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Oprah Winfrey, dangers lurk for you. You are in danger and -- no doubt unintentionally -- you are putting millions of others at risk.

You are a good person. No doubt about that either. You have done charitable things. You have made Americans, especially women, aware of matters with which they should be familiar. You have striven to be spiritual.

But it is precisely in this realm -- spirituality -- that you have crossed the line.

It is good to be open, Oprah. It is good to be inclusive. It is good to see that the Light of God can shine in ways we have not imagined, and in people who differ religiously.

We try not to be closed-minded. Everyone can be deceived. That includes us. And we agree that it's unfortunate when folks think they have the truth (and nothing but the truth) and that no one who doesn't think and believe exactly as they think and believe has a shot at Heaven. We strongly dislike cultic behavior -- in whatever religion it rears its head.

The most important thing is whether we love each other and whether we love God. Jesus told us that, and true Christians acknowledge it. John Paul II said the same. So does Benedict. On this we should all find common ground. When we get to Heaven, there are going to be many surprises for the closed-minded!

But Oprah, you are stepping onto treacherous territory. You are promoting the New Age to such an extent that you have become its doyenne. USA Today says of you: "She's no longer just a successful talk-show host worth $1.4 billion, according to Forbes' most recent estimate. Over the past year, Winfrey, 52, has emerged as a spiritual leader for the new millennium, a moral voice of authority for the nation."

There is much good you have done. And there are many points that sound good -- and by themselves are good -- in arcane philosophies.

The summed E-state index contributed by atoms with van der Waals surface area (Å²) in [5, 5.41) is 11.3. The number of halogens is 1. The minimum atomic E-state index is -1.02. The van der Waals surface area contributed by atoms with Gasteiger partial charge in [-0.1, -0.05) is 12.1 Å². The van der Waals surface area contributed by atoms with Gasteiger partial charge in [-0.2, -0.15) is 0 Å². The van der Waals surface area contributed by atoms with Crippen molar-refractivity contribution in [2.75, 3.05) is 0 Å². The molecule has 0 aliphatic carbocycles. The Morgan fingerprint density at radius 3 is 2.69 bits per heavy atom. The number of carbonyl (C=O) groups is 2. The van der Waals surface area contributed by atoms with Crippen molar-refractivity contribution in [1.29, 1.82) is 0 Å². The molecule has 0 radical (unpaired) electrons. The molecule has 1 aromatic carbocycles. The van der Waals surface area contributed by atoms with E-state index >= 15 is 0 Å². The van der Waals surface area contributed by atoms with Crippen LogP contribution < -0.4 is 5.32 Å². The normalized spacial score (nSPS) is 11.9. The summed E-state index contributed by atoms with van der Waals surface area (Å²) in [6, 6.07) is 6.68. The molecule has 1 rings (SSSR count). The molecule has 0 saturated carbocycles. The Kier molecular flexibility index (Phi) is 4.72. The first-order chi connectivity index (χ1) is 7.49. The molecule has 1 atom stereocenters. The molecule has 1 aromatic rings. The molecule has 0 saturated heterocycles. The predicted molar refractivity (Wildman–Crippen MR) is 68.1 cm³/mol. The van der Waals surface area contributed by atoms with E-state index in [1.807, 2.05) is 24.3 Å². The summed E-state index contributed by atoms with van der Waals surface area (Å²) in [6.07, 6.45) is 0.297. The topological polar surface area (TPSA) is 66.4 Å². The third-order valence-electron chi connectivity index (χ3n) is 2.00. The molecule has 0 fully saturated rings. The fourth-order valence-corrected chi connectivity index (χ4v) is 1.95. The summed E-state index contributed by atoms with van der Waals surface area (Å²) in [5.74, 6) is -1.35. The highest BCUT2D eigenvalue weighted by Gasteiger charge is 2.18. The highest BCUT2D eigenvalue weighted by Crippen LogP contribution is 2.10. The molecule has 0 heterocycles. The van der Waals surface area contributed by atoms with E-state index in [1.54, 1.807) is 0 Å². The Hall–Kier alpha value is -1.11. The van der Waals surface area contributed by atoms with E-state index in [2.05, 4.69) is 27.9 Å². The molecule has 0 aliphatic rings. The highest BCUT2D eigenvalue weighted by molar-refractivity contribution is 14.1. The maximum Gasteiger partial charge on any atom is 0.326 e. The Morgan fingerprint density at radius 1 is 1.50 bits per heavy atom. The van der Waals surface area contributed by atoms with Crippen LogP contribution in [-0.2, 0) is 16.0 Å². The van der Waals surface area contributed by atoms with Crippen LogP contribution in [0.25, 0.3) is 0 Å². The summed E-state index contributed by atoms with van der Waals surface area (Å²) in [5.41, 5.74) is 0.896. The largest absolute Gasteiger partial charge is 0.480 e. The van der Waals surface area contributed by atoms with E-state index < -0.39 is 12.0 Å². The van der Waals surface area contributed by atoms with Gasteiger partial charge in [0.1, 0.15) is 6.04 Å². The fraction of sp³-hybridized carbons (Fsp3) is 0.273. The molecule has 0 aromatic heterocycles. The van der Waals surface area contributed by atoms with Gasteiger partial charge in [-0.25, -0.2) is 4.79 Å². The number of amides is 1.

But if you will excuse a strong opinion, you have wandered into the domain of deception. Your creed, the New Age, Oprah, is the old lie of paganism -- reheated occultism -- and you are its greatest current purveyor.

Good as many aspects are, the teachings you promote focus on self and materialism. That's the beginning of the problems. They also downplay Jesus. They take liberties with the Bible. They are too general about God, too impersonal. He becomes an energy. You yourself, in defending the New Agers, have said, from what we now read, that He [Jesus] is not the only way.

He is not the only way, Oprah?

We realize that God will judge in a way we can not fathom (there are millions who have not been given the opportunity to know Him). But here's the bottom line: your dabbling with mystery religions began in a big way in 1992 with promotion of a work called A Course in Miracles. It is very big with you right now. You are having this "course" taught even over your international XM satellite radio channel. Meanwhile, on your show, you have promoted a long series of those whose intentions may be good but who are mainstays in what can only be described as occultism.

It is not a matter of a crack in your door, Oprah; your door has been blown wide open.